Friday, June 18, 2010

Who Do You Trust - Krugman or Harper?

Decisions, decisions. Which economist do you trust - Stephen Harper or Paul Krugman? Hint- you have to pick one because they have two completely irreconcilable takes on the global economic crisis.

Hmmm - let me see. Krugman is an economics professor at Princeton, a PhD and all that. He holds the Nobel Prize in economics. He warned all and anyone who would listen that the world was heading for a massive economic recession at least a couple of years in advance (see his book The Great Unravelling). He knew just why his country's economy would crater. And now he's warning anyone who'll listen that prematurely curbing stimulus spending will send the global economy spinning straight back into the toilet.

On the other hand... Steve Harper got a master's degree in economics from the University of Calgary. Steve went straight from that into becoming a political wonk - never worked a day in his life as an actual economist. It seems Steve didn't get a Nobel Prize or, for that matter, any other prize in economics. Once he got into power, Steve wasted no time beginning to implement the very economic madness Krugman was warning about at the time. Steve also wasted no time in defunding the national treasury. Steve didn't see the recession coming. He even said no one did (apparently Steve doesn't read the New York Times). Thanks only to his inability to dismember the fiscal prudence of his Liberal predecessors, Steve's government weathered the global meltdown relatively unscathed. And, unlike doctor Krugman, Steve is waving a ridiculously smug finger at G20 leaders to scrap stimulus spending and cut their deficits in half by 2013.

Krugman says don't cut now. Wait until your economies are recovered enough to bear the consequences of cuts. Steve says go ahead boys, start cutting and cut deep, just go for it.

Oh, I don't know. Which one do you think is right?


Michael Watkins said...

Canada probably is strong enough to remove the excess stimulus.

Some rational cutting might also be appropriate.

The real issue is that neither of the above are that interesting to Stephen Harper, never have been. He has expanded government so far under his reign, although has cut in some visible areas over the years. By underfunding the federal government through the reduction in GST collection and other tax cuts, he's made it a) near impossible for any future leader to enact new programs of any national scope and significance, and b) made it impossible for *him* to avoid cuts or, more accurately, make it virtually impossible for the opposition (who are sure to be crying foul over all the debt and thus fall into his trap) to bully him into avoiding paying it down.

Spending Canada deeper into debt at rates not seen since Mulroney is and has been, I believe, all part of his plan.

Krugman, while I'm sympathetic to his views often, is probably not correct here, at least as it concerns Canada.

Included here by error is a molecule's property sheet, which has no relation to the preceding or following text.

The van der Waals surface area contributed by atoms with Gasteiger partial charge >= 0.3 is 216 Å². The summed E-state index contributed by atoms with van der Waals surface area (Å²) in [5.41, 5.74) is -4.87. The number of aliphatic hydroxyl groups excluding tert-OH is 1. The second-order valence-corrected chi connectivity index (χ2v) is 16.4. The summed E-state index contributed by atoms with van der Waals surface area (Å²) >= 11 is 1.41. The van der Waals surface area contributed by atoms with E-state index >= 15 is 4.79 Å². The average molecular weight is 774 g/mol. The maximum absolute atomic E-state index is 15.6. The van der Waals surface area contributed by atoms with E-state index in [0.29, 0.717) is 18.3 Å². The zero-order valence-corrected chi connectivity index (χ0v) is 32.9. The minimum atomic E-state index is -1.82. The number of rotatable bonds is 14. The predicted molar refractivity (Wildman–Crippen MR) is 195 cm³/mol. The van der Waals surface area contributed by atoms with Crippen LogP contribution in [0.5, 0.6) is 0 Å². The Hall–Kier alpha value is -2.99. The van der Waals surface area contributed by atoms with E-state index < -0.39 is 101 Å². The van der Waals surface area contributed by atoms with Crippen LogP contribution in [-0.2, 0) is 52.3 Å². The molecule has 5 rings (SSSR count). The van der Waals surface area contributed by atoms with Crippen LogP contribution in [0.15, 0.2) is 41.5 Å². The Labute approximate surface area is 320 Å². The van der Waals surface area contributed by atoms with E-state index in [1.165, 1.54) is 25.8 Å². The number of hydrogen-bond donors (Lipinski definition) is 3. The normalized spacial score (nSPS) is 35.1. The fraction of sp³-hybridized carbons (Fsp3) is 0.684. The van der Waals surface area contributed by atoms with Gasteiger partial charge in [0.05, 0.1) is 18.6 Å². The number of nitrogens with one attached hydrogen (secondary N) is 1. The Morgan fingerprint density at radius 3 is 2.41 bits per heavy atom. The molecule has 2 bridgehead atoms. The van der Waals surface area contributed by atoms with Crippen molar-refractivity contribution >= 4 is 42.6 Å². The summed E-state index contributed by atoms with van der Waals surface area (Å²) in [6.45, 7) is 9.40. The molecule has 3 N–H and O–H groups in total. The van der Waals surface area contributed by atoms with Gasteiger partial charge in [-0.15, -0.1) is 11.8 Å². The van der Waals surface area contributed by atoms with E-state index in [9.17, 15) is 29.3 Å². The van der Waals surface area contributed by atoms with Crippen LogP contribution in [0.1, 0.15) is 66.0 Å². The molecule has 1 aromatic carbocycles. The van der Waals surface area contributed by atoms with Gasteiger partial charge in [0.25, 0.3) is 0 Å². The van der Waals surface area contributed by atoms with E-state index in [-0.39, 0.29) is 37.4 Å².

Anonymous said...

Harper is rather lucky and goes around saying our banks are sound, but never tell you who made them sound.
A good economist would never have touched the GST. My daughter has a BA in social work, and she would need a year or two more to really get into the work she wanted.
Harper just took basic University economics.
Whoever thought he was an economist, in the first place ..people who are just as stupid themselves

Anonymous said...

It's not so much Canada cutting spending that's worrisome. It's when the USA's stimulus finally runs out that we're gonna be facing another unraveling. We're just about to another Wily E. Coyote moment.

Canada can afford to continue to strengthening its social security. Making it easier to get onto SA, EI, and, just as important, making it easier to get off social security, is vitally important for our governing party.

With the USA near to another failure, we should be preparing for less money all around.

The next failure will hurt, and it's gonna cut even deeper than the last one.

Us chumps at the bottom are gonna really feel pain, now. I'm not looking forward to when the banksters once again cause the system to lurch.

Fillibluster said...

Michael, yes I believe their aim has always been to bankrupt the national treasury, transfer all public wealth into private hands, and destroy the commons, once again.

We must resist.

The Mound of Sound said...

Michael,I agree that Canada's position is unique to the rest but it's the rest to whom Harper lectures and demands cuts. In no small part their fate will determine the efficacy of our own stimulus/recovery strategy.

Troy is right. The US recovery is the most important to the lot of us in the G20. Canada can go its own way, but only to a point.

And Fill states what is my worst nightmare. Christ I hope he's wrong. Where he is right in any case is that we have to fight this, really fight this, now.